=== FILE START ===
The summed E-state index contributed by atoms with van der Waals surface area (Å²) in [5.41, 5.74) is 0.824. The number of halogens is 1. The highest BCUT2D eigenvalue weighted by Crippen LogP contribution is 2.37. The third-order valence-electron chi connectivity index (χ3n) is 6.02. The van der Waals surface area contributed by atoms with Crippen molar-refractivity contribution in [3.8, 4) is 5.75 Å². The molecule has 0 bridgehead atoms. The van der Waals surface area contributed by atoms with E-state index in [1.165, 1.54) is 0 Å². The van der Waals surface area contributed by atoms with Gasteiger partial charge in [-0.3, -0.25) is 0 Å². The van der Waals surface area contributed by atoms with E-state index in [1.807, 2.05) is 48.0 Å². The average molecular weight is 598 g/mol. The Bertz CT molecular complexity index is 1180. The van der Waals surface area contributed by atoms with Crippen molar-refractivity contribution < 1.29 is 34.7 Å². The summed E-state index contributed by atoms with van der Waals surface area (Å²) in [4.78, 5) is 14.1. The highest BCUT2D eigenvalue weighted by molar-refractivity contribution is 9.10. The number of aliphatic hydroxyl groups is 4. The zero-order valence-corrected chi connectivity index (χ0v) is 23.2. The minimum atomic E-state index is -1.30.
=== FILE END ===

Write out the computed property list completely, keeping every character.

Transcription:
The summed E-state index contributed by atoms with van der Waals surface area (Å²) in [5.41, 5.74) is 0.824. The number of halogens is 1. The highest BCUT2D eigenvalue weighted by Crippen LogP contribution is 2.37. The third-order valence-electron chi connectivity index (χ3n) is 6.02. The van der Waals surface area contributed by atoms with Crippen molar-refractivity contribution in [3.8, 4) is 5.75 Å². The molecule has 0 bridgehead atoms. The van der Waals surface area contributed by atoms with E-state index in [1.165, 1.54) is 0 Å². The van der Waals surface area contributed by atoms with Gasteiger partial charge in [-0.3, -0.25) is 0 Å². The van der Waals surface area contributed by atoms with E-state index in [1.807, 2.05) is 48.0 Å². The average molecular weight is 598 g/mol. The Bertz CT molecular complexity index is 1180. The van der Waals surface area contributed by atoms with Crippen molar-refractivity contribution < 1.29 is 34.7 Å². The summed E-state index contributed by atoms with van der Waals surface area (Å²) in [4.78, 5) is 14.1. The highest BCUT2D eigenvalue weighted by molar-refractivity contribution is 9.10. The number of aliphatic hydroxyl groups is 4. The zero-order valence-corrected chi connectivity index (χ0v) is 23.2. The minimum atomic E-state index is -1.30.